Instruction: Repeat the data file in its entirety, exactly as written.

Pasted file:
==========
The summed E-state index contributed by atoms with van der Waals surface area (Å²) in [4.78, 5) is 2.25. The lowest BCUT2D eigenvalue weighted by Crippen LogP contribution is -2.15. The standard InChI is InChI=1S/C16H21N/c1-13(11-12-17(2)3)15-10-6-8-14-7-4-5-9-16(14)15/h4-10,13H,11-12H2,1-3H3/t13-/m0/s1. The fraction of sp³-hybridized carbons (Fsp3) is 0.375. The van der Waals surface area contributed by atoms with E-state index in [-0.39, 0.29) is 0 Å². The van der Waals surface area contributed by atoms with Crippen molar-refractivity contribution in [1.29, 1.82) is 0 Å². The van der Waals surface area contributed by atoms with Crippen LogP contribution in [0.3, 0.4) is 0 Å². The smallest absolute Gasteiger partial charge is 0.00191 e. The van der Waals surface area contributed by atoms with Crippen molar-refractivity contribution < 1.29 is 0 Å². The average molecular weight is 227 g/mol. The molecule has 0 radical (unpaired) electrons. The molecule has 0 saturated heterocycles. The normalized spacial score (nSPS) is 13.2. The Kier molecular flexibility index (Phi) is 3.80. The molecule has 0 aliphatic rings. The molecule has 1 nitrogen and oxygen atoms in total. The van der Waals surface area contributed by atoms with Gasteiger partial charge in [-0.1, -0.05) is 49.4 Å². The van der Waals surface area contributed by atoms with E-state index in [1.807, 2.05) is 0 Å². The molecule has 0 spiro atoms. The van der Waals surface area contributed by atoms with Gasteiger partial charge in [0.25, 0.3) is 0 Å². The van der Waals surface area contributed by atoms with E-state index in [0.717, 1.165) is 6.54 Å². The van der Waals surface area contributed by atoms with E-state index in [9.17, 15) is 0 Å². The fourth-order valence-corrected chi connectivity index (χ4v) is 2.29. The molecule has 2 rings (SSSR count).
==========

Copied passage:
The summed E-state index contributed by atoms with van der Waals surface area (Å²) in [4.78, 5) is 2.25. The lowest BCUT2D eigenvalue weighted by Crippen LogP contribution is -2.15. The standard InChI is InChI=1S/C16H21N/c1-13(11-12-17(2)3)15-10-6-8-14-7-4-5-9-16(14)15/h4-10,13H,11-12H2,1-3H3/t13-/m0/s1. The fraction of sp³-hybridized carbons (Fsp3) is 0.375. The van der Waals surface area contributed by atoms with E-state index in [-0.39, 0.29) is 0 Å². The van der Waals surface area contributed by atoms with Crippen molar-refractivity contribution in [1.29, 1.82) is 0 Å². The van der Waals surface area contributed by atoms with Crippen LogP contribution in [0.3, 0.4) is 0 Å². The smallest absolute Gasteiger partial charge is 0.00191 e. The van der Waals surface area contributed by atoms with Crippen molar-refractivity contribution < 1.29 is 0 Å². The average molecular weight is 227 g/mol. The molecule has 0 radical (unpaired) electrons. The molecule has 0 saturated heterocycles. The normalized spacial score (nSPS) is 13.2. The Kier molecular flexibility index (Phi) is 3.80. The molecule has 0 aliphatic rings. The molecule has 1 nitrogen and oxygen atoms in total. The van der Waals surface area contributed by atoms with Gasteiger partial charge in [-0.1, -0.05) is 49.4 Å². The van der Waals surface area contributed by atoms with E-state index in [1.807, 2.05) is 0 Å². The molecule has 0 spiro atoms. The van der Waals surface area contributed by atoms with Gasteiger partial charge in [0.25, 0.3) is 0 Å². The van der Waals surface area contributed by atoms with E-state index in [0.717, 1.165) is 6.54 Å². The van der Waals surface area contributed by atoms with E-state index in [9.17, 15) is 0 Å². The fourth-order valence-corrected chi connectivity index (χ4v) is 2.29. The molecule has 2 rings (SSSR count).